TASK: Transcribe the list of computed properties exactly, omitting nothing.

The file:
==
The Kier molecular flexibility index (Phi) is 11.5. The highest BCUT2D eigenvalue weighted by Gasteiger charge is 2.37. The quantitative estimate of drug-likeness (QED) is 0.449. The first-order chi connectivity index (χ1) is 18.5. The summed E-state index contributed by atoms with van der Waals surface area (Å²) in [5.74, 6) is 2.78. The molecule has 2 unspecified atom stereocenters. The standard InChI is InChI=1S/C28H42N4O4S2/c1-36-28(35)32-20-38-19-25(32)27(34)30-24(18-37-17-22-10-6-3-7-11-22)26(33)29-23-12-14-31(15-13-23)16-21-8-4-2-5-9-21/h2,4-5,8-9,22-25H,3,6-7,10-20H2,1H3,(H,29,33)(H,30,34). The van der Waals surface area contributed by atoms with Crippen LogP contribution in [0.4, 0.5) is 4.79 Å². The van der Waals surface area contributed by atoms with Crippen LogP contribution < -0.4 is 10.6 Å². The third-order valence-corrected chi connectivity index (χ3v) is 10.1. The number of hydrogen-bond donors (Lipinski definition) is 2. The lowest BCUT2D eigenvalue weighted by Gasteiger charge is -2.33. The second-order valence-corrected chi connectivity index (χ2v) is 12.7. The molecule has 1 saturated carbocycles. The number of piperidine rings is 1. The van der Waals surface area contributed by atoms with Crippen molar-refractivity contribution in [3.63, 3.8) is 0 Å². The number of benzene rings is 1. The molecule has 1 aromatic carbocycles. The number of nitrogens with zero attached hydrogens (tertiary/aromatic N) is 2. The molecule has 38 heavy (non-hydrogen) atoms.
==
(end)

The Kier molecular flexibility index (Phi) is 11.5. The highest BCUT2D eigenvalue weighted by Gasteiger charge is 2.37. The quantitative estimate of drug-likeness (QED) is 0.449. The first-order chi connectivity index (χ1) is 18.5. The summed E-state index contributed by atoms with van der Waals surface area (Å²) in [5.74, 6) is 2.78. The molecule has 2 unspecified atom stereocenters. The standard InChI is InChI=1S/C28H42N4O4S2/c1-36-28(35)32-20-38-19-25(32)27(34)30-24(18-37-17-22-10-6-3-7-11-22)26(33)29-23-12-14-31(15-13-23)16-21-8-4-2-5-9-21/h2,4-5,8-9,22-25H,3,6-7,10-20H2,1H3,(H,29,33)(H,30,34). The van der Waals surface area contributed by atoms with Crippen LogP contribution in [0.4, 0.5) is 4.79 Å². The van der Waals surface area contributed by atoms with Crippen LogP contribution < -0.4 is 10.6 Å². The third-order valence-corrected chi connectivity index (χ3v) is 10.1. The number of hydrogen-bond donors (Lipinski definition) is 2. The lowest BCUT2D eigenvalue weighted by Gasteiger charge is -2.33. The second-order valence-corrected chi connectivity index (χ2v) is 12.7. The molecule has 1 saturated carbocycles. The number of piperidine rings is 1. The van der Waals surface area contributed by atoms with Crippen molar-refractivity contribution in [3.63, 3.8) is 0 Å². The number of benzene rings is 1. The molecule has 1 aromatic carbocycles. The number of nitrogens with zero attached hydrogens (tertiary/aromatic N) is 2. The molecule has 38 heavy (non-hydrogen) atoms.